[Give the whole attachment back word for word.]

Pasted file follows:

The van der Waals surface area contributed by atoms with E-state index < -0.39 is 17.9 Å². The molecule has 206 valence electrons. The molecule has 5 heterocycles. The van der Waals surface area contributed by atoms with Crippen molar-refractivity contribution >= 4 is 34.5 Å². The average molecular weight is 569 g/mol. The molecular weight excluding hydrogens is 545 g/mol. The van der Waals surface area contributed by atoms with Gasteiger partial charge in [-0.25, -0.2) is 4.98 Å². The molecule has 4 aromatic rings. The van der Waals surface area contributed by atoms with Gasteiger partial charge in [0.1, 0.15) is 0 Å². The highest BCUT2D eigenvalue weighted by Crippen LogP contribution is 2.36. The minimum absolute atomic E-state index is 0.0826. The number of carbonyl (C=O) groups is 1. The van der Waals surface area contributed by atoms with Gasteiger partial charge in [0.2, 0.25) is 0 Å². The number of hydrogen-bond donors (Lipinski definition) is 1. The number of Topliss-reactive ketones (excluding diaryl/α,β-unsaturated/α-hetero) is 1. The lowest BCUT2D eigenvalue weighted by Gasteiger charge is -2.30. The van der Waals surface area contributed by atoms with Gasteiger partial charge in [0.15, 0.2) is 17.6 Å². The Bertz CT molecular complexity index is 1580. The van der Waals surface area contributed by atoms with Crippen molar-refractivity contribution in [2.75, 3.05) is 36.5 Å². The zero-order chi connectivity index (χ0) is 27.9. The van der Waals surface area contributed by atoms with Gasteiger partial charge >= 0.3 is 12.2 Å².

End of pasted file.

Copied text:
The van der Waals surface area contributed by atoms with E-state index < -0.39 is 17.9 Å². The molecule has 206 valence electrons. The molecule has 5 heterocycles. The van der Waals surface area contributed by atoms with Crippen molar-refractivity contribution >= 4 is 34.5 Å². The average molecular weight is 569 g/mol. The molecular weight excluding hydrogens is 545 g/mol. The van der Waals surface area contributed by atoms with Gasteiger partial charge in [-0.25, -0.2) is 4.98 Å². The molecule has 4 aromatic rings. The van der Waals surface area contributed by atoms with Gasteiger partial charge in [0.1, 0.15) is 0 Å². The highest BCUT2D eigenvalue weighted by Crippen LogP contribution is 2.36. The minimum absolute atomic E-state index is 0.0826. The number of carbonyl (C=O) groups is 1. The van der Waals surface area contributed by atoms with Gasteiger partial charge in [0.2, 0.25) is 0 Å². The number of hydrogen-bond donors (Lipinski definition) is 1. The number of Topliss-reactive ketones (excluding diaryl/α,β-unsaturated/α-hetero) is 1. The lowest BCUT2D eigenvalue weighted by Gasteiger charge is -2.30. The van der Waals surface area contributed by atoms with Gasteiger partial charge in [0.15, 0.2) is 17.6 Å². The Bertz CT molecular complexity index is 1580. The van der Waals surface area contributed by atoms with Crippen molar-refractivity contribution in [2.75, 3.05) is 36.5 Å². The zero-order chi connectivity index (χ0) is 27.9. The van der Waals surface area contributed by atoms with Gasteiger partial charge >= 0.3 is 12.2 Å².